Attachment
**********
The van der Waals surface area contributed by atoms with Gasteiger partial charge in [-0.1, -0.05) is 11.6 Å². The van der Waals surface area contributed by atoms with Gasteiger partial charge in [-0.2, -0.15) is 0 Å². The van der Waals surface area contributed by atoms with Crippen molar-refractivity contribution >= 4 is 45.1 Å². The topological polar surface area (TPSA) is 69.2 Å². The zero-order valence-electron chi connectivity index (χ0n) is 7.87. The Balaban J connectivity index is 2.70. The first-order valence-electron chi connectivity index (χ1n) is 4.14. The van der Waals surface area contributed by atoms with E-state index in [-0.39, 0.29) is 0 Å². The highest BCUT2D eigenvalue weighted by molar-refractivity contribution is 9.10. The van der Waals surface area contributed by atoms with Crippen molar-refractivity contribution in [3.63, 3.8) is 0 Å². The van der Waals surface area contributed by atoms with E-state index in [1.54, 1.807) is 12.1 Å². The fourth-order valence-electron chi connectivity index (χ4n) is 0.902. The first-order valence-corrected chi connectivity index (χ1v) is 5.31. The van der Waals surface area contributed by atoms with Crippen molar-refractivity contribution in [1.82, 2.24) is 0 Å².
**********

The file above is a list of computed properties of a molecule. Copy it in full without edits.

The van der Waals surface area contributed by atoms with Gasteiger partial charge in [-0.1, -0.05) is 11.6 Å². The van der Waals surface area contributed by atoms with Gasteiger partial charge in [-0.2, -0.15) is 0 Å². The van der Waals surface area contributed by atoms with Crippen molar-refractivity contribution >= 4 is 45.1 Å². The topological polar surface area (TPSA) is 69.2 Å². The zero-order valence-electron chi connectivity index (χ0n) is 7.87. The Balaban J connectivity index is 2.70. The first-order valence-electron chi connectivity index (χ1n) is 4.14. The van der Waals surface area contributed by atoms with E-state index in [-0.39, 0.29) is 0 Å². The highest BCUT2D eigenvalue weighted by molar-refractivity contribution is 9.10. The van der Waals surface area contributed by atoms with Crippen molar-refractivity contribution in [3.63, 3.8) is 0 Å². The van der Waals surface area contributed by atoms with E-state index in [1.54, 1.807) is 12.1 Å². The fourth-order valence-electron chi connectivity index (χ4n) is 0.902. The first-order valence-corrected chi connectivity index (χ1v) is 5.31. The van der Waals surface area contributed by atoms with Crippen molar-refractivity contribution in [1.82, 2.24) is 0 Å².